Boasting towering peaks, deep canyons, dense forests, and the Wild and Scenic Salmon River, the Salmon-Challis National Forest is a federally-managed area of land located in the east-central part of the US state of Idaho. The forest contains 208 named mountains, the highest and most prominent of which is Borah Peak (12,654ft/3,857m) - the tallest point in the state of Idaho.
The Salmon-Challis National Forest is located in the east-central part of the state of Idaho, along its border with Montana. It is a massive area of land, covering some 4,235,940 acres (1,714,224 ha) of rugged terrain in Custer, Lemhi, Butte, Clark, Blaine, Idaho, and Valley counties.
In fact, the Salmon-Challis National Forest is so large that it is the fifth biggest by land area in the country, trailing only behind Tongass, Humboldt-Toiyabe, Chugach, and Okanogan-Wenatchee. However, the forest is located very close to its next largest counterparts, the Bridger-Teton, Beaverhead-Deerlodge, and Idaho Panhandle National Forests, which are situated in Wyoming, Montana, and Idaho, respectively.
Due to its sheer size, the Salmon-Challis National Forest encompasses parts of a large number of mountain ranges, including:
Moreover, the forest is located within a massive conglomerate of publicly-owned land that covers much of central and northern Idaho and western Montana, extending as far north as the United States’ border with Canada.
Within this complex of public land, the Salmon-Challis National Forest is located to the west of the Bitterroot National Forest, the Nez Perce National Forest, the Payette National Forest, and the Boise National Forest. It is also situated to the north of the Sawtooth National Forest, the Sawtooth Wilderness Area, and the Sawtooth National Recreation Area.
Meanwhile, the forest is located to the west of the Caribou-Targhee National Forest and the Craters of the Moon National Monument and Preserve as well as to the east of the Beaverhead-Deerlodge National Forest.
In particular, the Salmon-Challis National Forest contains the largest percentage of land within the Frank Church-River of No Return Wilderness, which itself is the largest single contiguous federal wilderness in the continental United States. It shares the wilderness with its neighboring forests, including the Bitterroot National Forest, Nez Perce National Forest, Boise National Forest, and Payette National Forest.
For the most part, the mountains within the Salmon-Challis National Forest are part of the Idaho-Bitterroot Rocky Mountains. However, each range within the forest has its own unique geologic history.
The range is mostly underlain by the massive Idaho Batholith, which is a major intrusion of granites in the central part of the state. This batholith began to uplift during the Laramide orogeny, some 80 to 55 million years ago, forming the mountains that exist today.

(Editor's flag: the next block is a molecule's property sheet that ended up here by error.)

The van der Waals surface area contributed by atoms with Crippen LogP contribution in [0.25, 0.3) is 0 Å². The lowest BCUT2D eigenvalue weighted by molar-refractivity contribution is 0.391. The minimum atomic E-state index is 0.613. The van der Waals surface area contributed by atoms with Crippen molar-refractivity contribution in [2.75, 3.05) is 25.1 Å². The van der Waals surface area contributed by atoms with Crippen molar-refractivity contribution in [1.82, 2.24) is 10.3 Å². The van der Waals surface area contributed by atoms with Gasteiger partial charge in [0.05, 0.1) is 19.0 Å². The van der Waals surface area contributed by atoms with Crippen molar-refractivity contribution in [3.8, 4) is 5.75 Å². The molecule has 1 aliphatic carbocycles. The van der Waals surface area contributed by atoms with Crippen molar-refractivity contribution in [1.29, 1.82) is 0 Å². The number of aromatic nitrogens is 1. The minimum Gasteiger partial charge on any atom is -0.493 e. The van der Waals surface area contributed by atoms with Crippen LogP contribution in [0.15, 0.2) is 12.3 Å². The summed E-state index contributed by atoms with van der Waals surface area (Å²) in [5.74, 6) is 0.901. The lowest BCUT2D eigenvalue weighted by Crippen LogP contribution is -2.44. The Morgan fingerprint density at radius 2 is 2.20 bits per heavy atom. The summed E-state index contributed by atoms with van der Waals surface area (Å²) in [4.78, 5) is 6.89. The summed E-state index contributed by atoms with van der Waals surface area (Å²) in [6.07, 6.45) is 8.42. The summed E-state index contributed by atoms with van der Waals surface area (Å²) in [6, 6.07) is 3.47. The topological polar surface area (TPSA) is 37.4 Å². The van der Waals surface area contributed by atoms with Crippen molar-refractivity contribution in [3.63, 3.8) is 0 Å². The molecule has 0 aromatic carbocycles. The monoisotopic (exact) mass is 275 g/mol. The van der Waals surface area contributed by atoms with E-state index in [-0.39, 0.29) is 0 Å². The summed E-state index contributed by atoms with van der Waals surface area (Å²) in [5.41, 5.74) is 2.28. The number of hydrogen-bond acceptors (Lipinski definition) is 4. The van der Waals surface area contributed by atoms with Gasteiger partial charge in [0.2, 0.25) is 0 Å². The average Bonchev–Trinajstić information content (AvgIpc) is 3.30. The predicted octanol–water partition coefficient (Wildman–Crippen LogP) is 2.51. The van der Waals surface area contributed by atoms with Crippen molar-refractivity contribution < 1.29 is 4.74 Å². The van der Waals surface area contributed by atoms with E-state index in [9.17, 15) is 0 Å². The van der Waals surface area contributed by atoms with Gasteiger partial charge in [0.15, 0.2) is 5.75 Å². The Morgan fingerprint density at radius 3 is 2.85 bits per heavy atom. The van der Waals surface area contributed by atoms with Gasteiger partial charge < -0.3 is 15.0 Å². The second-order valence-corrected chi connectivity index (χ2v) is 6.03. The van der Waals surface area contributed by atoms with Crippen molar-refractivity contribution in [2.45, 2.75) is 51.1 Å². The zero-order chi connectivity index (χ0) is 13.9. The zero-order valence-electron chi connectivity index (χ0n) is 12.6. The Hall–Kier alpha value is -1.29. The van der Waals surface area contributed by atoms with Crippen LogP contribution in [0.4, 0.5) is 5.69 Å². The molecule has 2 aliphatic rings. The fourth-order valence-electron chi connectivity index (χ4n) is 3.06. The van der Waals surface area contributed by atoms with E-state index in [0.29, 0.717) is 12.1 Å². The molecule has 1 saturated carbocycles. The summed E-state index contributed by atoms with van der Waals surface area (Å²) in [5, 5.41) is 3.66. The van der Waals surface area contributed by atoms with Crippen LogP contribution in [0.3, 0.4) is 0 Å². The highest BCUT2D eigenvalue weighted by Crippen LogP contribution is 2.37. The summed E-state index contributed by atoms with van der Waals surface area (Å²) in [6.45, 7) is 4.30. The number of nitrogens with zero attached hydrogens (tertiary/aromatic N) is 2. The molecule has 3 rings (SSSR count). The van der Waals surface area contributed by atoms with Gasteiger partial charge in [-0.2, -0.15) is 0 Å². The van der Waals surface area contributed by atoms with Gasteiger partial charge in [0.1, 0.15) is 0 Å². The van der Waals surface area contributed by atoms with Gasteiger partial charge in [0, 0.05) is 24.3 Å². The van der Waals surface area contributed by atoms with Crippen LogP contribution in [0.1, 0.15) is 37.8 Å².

However, the peaks in the region really started to take their current shape during the Pleistocene, when widespread glaciation carved out many of the landforms that visitors can see in the range.
The Bitterroot Range is known for having some small deposits of gold and other precious metals, though gold mining was never as abundant here as it was elsewhere in Idaho and especially in Montana.
Major peaks in the Bitterroot Range part of the Salmon-Challis National Forest include: Bald Mountain, Taylor Mountain, White Valley Mountain, Cabin Creek Peak, Cape Horn Mountain, and Ramshorn Mountain.
Both the Lost River Range and the Lemhi Range are located in the eastern part of the Salmon-Challis National Forest. The Lost River Range contains 26 named mountains - the highest and most prominent of which is Borah Peak - while the Lemhi Range contains 33 named mountains - the highest and most prominent of which is Diamond Peak.
Although both of these ranges, which run parallel to each other and are separated by a narrow valley, are part of the Idaho-Bitterroot Rocky Mountains, they are technically part of the Basin and Range Province, which also includes the Great Basin Ranges to the south.
The bedrock in the Lemhi and Lost River Ranges is mostly sedimentary, which is a stark contrast to the igneous and metamorphosed bedrock to the north, west, and south. Much of the bedrock in these regions is part of the Belt Supergroup, which can also be found in the Beaverhead Mountains.
These mountains formed through repeated thrusting and faulting, evidence of which can be clearly seen today. In fact, the Lost River Range, in particular, is especially tectonically active, having been hit by a massive 1983 earthquake near Borah Peak which registered at a 6.9 on the moment magnitude scale.
Major peaks in the Lost River Range and Lemhi Range sections of the Salmon-Challis National Forest include: Borah Peak, Diamond Peak, Leatherman Peak, Mount Church, Mount Breitenbach, Lost River Mountain, and Mount Idaho.